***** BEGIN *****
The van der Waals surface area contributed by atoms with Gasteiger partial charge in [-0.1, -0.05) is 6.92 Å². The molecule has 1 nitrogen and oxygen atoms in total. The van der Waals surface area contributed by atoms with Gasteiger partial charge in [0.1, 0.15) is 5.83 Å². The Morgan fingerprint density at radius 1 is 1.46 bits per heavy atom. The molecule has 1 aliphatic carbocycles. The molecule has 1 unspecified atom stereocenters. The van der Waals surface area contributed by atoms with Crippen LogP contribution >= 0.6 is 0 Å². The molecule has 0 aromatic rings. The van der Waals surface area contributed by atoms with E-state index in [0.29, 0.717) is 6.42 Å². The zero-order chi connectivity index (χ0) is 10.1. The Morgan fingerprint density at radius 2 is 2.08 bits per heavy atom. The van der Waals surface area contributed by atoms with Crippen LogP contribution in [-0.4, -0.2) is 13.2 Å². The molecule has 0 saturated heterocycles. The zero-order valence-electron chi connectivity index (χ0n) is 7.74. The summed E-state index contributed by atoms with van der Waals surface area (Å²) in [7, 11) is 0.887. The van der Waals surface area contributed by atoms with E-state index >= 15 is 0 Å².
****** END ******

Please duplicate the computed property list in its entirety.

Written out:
The van der Waals surface area contributed by atoms with Gasteiger partial charge in [-0.1, -0.05) is 6.92 Å². The molecule has 1 nitrogen and oxygen atoms in total. The van der Waals surface area contributed by atoms with Gasteiger partial charge in [0.1, 0.15) is 5.83 Å². The Morgan fingerprint density at radius 1 is 1.46 bits per heavy atom. The molecule has 1 aliphatic carbocycles. The molecule has 1 unspecified atom stereocenters. The van der Waals surface area contributed by atoms with Crippen LogP contribution >= 0.6 is 0 Å². The molecule has 0 aromatic rings. The van der Waals surface area contributed by atoms with E-state index in [0.29, 0.717) is 6.42 Å². The zero-order chi connectivity index (χ0) is 10.1. The Morgan fingerprint density at radius 2 is 2.08 bits per heavy atom. The van der Waals surface area contributed by atoms with Crippen LogP contribution in [-0.4, -0.2) is 13.2 Å². The molecule has 0 saturated heterocycles. The zero-order valence-electron chi connectivity index (χ0n) is 7.74. The summed E-state index contributed by atoms with van der Waals surface area (Å²) in [7, 11) is 0.887. The van der Waals surface area contributed by atoms with E-state index >= 15 is 0 Å².